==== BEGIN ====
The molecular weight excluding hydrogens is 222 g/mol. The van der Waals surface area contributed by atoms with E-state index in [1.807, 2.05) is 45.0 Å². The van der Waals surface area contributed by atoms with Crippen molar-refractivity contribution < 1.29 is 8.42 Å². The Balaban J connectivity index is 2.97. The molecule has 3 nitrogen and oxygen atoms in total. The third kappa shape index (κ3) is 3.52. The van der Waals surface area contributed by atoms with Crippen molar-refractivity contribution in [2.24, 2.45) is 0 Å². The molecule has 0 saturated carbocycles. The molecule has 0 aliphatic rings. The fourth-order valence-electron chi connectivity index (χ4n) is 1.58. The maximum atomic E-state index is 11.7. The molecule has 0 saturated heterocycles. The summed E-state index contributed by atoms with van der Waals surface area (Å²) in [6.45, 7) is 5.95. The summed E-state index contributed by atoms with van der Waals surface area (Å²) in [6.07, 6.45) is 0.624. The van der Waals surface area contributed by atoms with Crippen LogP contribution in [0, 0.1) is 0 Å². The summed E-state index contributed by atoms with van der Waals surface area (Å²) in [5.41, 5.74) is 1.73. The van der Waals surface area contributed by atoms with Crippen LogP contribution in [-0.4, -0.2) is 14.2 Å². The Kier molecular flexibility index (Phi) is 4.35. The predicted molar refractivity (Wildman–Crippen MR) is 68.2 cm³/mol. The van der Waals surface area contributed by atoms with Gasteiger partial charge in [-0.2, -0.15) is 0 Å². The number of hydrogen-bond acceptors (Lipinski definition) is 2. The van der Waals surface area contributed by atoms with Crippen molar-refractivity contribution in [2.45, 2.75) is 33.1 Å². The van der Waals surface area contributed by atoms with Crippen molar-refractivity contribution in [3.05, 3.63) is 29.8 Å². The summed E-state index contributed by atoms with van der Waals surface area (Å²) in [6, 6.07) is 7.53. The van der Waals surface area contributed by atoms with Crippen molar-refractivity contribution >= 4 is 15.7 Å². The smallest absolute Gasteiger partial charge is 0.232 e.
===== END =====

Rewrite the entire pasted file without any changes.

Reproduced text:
The molecular weight excluding hydrogens is 222 g/mol. The van der Waals surface area contributed by atoms with E-state index in [1.807, 2.05) is 45.0 Å². The van der Waals surface area contributed by atoms with Crippen molar-refractivity contribution < 1.29 is 8.42 Å². The Balaban J connectivity index is 2.97. The molecule has 3 nitrogen and oxygen atoms in total. The third kappa shape index (κ3) is 3.52. The van der Waals surface area contributed by atoms with Crippen molar-refractivity contribution in [2.24, 2.45) is 0 Å². The molecule has 0 saturated carbocycles. The molecule has 0 aliphatic rings. The fourth-order valence-electron chi connectivity index (χ4n) is 1.58. The maximum atomic E-state index is 11.7. The molecule has 0 saturated heterocycles. The summed E-state index contributed by atoms with van der Waals surface area (Å²) in [6.45, 7) is 5.95. The summed E-state index contributed by atoms with van der Waals surface area (Å²) in [6.07, 6.45) is 0.624. The van der Waals surface area contributed by atoms with Crippen LogP contribution in [0, 0.1) is 0 Å². The summed E-state index contributed by atoms with van der Waals surface area (Å²) in [5.41, 5.74) is 1.73. The van der Waals surface area contributed by atoms with Crippen LogP contribution in [-0.4, -0.2) is 14.2 Å². The Kier molecular flexibility index (Phi) is 4.35. The predicted molar refractivity (Wildman–Crippen MR) is 68.2 cm³/mol. The van der Waals surface area contributed by atoms with Gasteiger partial charge in [-0.2, -0.15) is 0 Å². The number of hydrogen-bond acceptors (Lipinski definition) is 2. The van der Waals surface area contributed by atoms with Crippen molar-refractivity contribution in [2.45, 2.75) is 33.1 Å². The van der Waals surface area contributed by atoms with Crippen molar-refractivity contribution in [3.05, 3.63) is 29.8 Å². The summed E-state index contributed by atoms with van der Waals surface area (Å²) in [6, 6.07) is 7.53. The van der Waals surface area contributed by atoms with Crippen molar-refractivity contribution >= 4 is 15.7 Å². The smallest absolute Gasteiger partial charge is 0.232 e.